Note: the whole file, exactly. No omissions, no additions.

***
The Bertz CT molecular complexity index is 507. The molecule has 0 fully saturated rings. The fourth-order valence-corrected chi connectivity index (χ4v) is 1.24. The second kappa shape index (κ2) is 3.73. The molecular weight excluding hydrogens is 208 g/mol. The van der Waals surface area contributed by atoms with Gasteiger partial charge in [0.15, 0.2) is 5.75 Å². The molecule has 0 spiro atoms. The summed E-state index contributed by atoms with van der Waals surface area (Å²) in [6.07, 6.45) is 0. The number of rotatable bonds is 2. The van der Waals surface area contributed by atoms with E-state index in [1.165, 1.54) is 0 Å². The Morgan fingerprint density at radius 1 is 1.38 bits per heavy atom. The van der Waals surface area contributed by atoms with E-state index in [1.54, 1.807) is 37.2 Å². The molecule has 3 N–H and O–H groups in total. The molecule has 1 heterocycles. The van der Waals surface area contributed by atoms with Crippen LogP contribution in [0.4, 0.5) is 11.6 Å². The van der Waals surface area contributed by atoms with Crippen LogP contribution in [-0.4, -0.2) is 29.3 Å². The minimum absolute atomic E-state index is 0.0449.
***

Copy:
The Bertz CT molecular complexity index is 507. The molecule has 0 fully saturated rings. The fourth-order valence-corrected chi connectivity index (χ4v) is 1.24. The second kappa shape index (κ2) is 3.73. The molecular weight excluding hydrogens is 208 g/mol. The van der Waals surface area contributed by atoms with Gasteiger partial charge in [0.15, 0.2) is 5.75 Å². The molecule has 0 spiro atoms. The summed E-state index contributed by atoms with van der Waals surface area (Å²) in [6.07, 6.45) is 0. The number of rotatable bonds is 2. The van der Waals surface area contributed by atoms with E-state index in [1.165, 1.54) is 0 Å². The Morgan fingerprint density at radius 1 is 1.38 bits per heavy atom. The van der Waals surface area contributed by atoms with E-state index in [1.54, 1.807) is 37.2 Å². The molecule has 3 N–H and O–H groups in total. The molecule has 1 heterocycles. The van der Waals surface area contributed by atoms with Crippen LogP contribution in [0.4, 0.5) is 11.6 Å². The van der Waals surface area contributed by atoms with Crippen LogP contribution in [-0.4, -0.2) is 29.3 Å². The minimum absolute atomic E-state index is 0.0449.